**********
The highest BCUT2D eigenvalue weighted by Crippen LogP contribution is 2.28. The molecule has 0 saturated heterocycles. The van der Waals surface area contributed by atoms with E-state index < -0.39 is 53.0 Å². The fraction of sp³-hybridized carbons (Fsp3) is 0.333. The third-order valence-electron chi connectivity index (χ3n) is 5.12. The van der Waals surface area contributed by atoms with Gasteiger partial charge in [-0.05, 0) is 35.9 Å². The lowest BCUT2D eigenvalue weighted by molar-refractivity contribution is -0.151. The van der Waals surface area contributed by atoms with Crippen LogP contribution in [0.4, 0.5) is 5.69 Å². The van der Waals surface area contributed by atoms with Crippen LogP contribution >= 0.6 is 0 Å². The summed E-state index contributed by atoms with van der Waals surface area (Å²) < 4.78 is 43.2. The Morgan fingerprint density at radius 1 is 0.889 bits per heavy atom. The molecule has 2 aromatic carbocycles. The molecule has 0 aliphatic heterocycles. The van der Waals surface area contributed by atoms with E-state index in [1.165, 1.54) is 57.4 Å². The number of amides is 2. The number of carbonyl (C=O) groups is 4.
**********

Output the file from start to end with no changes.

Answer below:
The highest BCUT2D eigenvalue weighted by Crippen LogP contribution is 2.28. The molecule has 0 saturated heterocycles. The van der Waals surface area contributed by atoms with E-state index < -0.39 is 53.0 Å². The fraction of sp³-hybridized carbons (Fsp3) is 0.333. The third-order valence-electron chi connectivity index (χ3n) is 5.12. The van der Waals surface area contributed by atoms with Gasteiger partial charge in [-0.05, 0) is 35.9 Å². The lowest BCUT2D eigenvalue weighted by molar-refractivity contribution is -0.151. The van der Waals surface area contributed by atoms with Crippen LogP contribution in [0.4, 0.5) is 5.69 Å². The van der Waals surface area contributed by atoms with Crippen LogP contribution >= 0.6 is 0 Å². The summed E-state index contributed by atoms with van der Waals surface area (Å²) < 4.78 is 43.2. The Morgan fingerprint density at radius 1 is 0.889 bits per heavy atom. The molecule has 2 aromatic carbocycles. The molecule has 0 aliphatic heterocycles. The van der Waals surface area contributed by atoms with E-state index in [1.165, 1.54) is 57.4 Å². The number of amides is 2. The number of carbonyl (C=O) groups is 4.